Unfair, you object. Blair was no dictator. He and his ministers were democratic, elected politicians. No analogy with Mussolini and his regime. But is that the point? Democracies, unlike dictatorships, do not start wars, the cliché goes. Bullshit, I say! Historically false. Quite apart from countless US military interventions in Latin America, Afghanistan and Iraq did not declare war on the Western democracies – it is the other way around. And, as Noam Chomsky had maintained in Letters from Kossovo, the New Military Humanism, NATO’s war on Yugoslavia also was ‘another rampage’ under the aegis of democratic virtue. Hence the convenient myth of spotless democratic light versus despotic darkness is exploded for good. Democracies sins too. And grievously so.

What about racism? That is surely intolerable. Mussolini, however, until 1936 propounded intense patriotic nationalism, a fault shared with democracies like France and, yes, even Britain (‘my country, right or wrong’, does it ring a bell?) not biological, Nazi style racism. The shameful aggression on Ethiopia – a Christian nation! – saw the regime launching a popular, sentimental song about Abyssinians, Faccetta Nera, ‘cute black face’, hardly racist imagery.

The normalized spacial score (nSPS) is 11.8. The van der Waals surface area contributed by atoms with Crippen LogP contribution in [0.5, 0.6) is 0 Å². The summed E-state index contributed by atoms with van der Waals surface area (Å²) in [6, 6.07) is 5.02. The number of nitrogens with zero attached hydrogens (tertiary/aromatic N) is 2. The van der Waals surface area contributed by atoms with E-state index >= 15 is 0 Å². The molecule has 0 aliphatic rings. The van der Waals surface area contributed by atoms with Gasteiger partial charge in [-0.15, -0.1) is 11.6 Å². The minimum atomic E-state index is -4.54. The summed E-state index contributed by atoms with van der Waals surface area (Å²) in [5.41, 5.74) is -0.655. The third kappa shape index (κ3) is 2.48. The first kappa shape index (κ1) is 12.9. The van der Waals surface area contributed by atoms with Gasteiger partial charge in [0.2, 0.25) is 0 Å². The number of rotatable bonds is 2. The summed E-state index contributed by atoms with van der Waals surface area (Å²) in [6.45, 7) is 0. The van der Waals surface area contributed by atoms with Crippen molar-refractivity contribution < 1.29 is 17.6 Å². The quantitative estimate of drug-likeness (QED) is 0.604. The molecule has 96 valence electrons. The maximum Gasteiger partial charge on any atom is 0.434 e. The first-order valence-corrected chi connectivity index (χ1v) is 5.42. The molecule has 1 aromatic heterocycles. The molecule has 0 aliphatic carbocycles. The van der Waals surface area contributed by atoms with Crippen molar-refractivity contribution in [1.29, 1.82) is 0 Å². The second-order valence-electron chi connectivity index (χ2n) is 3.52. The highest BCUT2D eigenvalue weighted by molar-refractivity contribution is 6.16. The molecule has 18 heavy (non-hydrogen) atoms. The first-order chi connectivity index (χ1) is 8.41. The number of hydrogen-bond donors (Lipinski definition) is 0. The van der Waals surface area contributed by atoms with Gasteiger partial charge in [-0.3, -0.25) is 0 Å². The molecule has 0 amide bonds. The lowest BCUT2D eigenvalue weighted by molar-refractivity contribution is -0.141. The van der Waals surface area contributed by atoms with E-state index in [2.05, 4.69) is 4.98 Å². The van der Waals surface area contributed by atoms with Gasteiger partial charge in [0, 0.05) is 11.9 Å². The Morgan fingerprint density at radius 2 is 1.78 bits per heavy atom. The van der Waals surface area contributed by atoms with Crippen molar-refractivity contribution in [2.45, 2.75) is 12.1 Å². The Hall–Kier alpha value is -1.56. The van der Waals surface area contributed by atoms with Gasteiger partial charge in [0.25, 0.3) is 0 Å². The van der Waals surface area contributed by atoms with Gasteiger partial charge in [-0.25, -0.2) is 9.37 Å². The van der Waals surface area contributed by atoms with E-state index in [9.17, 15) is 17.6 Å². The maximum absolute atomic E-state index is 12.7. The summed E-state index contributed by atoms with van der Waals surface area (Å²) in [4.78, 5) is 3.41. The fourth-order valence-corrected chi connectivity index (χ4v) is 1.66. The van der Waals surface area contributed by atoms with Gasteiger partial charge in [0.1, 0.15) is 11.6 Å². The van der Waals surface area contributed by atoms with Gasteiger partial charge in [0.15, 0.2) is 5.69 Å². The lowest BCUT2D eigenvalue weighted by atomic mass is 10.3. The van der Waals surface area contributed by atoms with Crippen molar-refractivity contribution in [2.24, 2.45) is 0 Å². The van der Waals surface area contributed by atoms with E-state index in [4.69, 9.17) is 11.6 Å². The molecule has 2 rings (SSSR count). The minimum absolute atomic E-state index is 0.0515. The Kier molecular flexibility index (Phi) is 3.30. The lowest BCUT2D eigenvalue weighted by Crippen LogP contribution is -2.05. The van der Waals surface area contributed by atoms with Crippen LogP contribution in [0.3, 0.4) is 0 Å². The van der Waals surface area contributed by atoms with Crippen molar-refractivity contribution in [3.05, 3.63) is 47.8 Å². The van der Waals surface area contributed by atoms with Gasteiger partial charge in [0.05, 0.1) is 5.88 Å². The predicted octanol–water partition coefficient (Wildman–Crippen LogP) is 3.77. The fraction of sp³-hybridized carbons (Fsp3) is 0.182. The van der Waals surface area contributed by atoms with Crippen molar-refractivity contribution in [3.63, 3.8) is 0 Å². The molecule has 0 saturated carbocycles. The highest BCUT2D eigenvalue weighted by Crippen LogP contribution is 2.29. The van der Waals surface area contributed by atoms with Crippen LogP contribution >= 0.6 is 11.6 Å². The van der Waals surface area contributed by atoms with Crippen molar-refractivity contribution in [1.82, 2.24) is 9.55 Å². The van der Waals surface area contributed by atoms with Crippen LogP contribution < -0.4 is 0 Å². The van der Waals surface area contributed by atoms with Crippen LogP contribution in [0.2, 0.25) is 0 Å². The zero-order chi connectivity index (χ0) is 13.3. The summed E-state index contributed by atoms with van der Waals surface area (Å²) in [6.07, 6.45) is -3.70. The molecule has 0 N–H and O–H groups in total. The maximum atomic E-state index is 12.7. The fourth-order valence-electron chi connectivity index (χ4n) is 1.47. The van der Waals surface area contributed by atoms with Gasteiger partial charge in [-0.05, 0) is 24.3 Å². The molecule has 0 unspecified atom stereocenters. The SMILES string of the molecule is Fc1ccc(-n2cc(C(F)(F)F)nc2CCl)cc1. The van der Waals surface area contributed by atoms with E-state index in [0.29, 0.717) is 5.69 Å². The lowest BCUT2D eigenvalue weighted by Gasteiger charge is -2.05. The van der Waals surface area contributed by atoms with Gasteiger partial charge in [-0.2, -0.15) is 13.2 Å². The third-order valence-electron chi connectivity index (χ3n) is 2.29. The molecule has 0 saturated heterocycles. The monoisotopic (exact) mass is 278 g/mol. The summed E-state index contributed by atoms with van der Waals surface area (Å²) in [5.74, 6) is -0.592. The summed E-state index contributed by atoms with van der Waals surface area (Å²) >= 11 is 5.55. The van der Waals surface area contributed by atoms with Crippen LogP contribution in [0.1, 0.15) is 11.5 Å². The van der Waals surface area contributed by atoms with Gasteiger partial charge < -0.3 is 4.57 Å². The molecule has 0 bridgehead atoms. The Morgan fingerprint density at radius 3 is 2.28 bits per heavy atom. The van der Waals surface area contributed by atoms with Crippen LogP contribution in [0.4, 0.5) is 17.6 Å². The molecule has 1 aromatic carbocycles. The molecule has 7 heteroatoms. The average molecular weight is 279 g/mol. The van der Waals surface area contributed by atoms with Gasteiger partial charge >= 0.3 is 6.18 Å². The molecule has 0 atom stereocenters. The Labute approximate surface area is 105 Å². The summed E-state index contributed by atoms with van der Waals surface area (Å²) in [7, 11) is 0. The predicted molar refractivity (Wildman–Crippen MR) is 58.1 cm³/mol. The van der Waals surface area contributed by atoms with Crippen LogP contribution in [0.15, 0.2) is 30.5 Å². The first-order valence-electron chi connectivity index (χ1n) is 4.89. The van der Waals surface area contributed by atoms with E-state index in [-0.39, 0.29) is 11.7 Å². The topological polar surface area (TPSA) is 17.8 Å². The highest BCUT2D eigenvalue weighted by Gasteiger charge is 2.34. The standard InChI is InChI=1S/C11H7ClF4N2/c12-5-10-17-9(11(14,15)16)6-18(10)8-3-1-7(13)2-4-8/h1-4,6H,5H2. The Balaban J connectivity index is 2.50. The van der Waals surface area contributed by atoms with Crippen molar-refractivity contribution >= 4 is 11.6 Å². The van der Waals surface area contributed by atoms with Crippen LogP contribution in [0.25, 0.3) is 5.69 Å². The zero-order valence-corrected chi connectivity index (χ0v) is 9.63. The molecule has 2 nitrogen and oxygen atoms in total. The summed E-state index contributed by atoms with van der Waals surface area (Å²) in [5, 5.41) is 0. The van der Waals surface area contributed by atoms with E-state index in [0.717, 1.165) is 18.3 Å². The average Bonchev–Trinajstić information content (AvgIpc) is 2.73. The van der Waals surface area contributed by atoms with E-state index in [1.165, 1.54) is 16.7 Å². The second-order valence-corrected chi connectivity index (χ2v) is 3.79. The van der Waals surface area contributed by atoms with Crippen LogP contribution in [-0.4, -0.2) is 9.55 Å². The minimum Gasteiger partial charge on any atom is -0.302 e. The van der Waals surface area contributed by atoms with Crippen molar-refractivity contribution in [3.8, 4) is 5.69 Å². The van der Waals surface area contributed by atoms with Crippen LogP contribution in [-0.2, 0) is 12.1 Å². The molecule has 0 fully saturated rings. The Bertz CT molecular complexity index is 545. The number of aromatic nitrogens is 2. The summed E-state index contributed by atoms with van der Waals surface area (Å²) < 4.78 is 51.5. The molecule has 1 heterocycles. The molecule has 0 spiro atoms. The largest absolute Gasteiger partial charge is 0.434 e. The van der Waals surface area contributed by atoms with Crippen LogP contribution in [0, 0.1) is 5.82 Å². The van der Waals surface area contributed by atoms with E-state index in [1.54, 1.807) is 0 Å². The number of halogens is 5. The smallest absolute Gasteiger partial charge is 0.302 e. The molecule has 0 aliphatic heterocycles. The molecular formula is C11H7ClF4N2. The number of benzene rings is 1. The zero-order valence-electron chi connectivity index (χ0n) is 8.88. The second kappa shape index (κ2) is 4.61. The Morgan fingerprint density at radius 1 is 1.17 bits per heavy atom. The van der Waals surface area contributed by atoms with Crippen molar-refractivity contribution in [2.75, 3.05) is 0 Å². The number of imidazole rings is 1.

Where Mussolini went madly wrong was with his anti-Jewish legislation, following the ill-fated alliance with Hitler. It was absurd. Jews had aided the Italian independence, the Risorgimento, and, as patriots, even joined the nascent fascist movement. There was no real tradition of anti-Semitism in Italy, apart from some harassment from the Catholic Church, terminated by the Italian state in 1870. Italian anti-Semites were few and far-between, oddball fanatics. Mussolini’s aping of Aryan doctrine was ridiculous – the Italian race is amongst the most mixed in Europe, as even Italy’s ostensibly racial theorist, Julius Evola, averred – it all stemmed from Benito’s irrational falling for Adolph, an unnatural marriage that brought ruination to both.

Di Canio, his admiration for the Duce notwithstanding, denies being a racist. Is there evidence to the contrary? Has he discriminated against a player on grounds of race? Let us hear it. Surely a man until proved guilty is innocent.

Racism came up in the Colourful Radio interview. ‘Italians are not natural racists’, I said. Henry suggested that no people or nations are. ‘I am not sure about that’, I responded. I thought of a certain Persian-Arab Gulf state whose foreign guests complained to me of the locals’ treatment but...I named no names.

Maybe no one is congenitally a racist. Still, nations which have run big empires don’t easily forget having been top-dog, lording it over others. Such as the French and the Brits. That is their tragedy. Racism or not, it is that damned, un-Christian sense of being superior to, better than others. It still underlines deep Britannia attitudes. It lurks in the English psyche. Only the radical humiliation of being conquered and ruled by others, as it has indeed befallen the Germans and the Japanese, might perhaps heal this accursed disease, the priest believes.As to Di Canio: the scapegoat should better look after itself.

Frank Gelli I am an Anglican priest and cultural critic and commentator. I have BA in Philosophy, MA in Christian Ethics, MA in Islamic Studies, PGCE in Religious Education and Oxford Certificate in Theology. I have been a journalist & drama critic in Italy and England.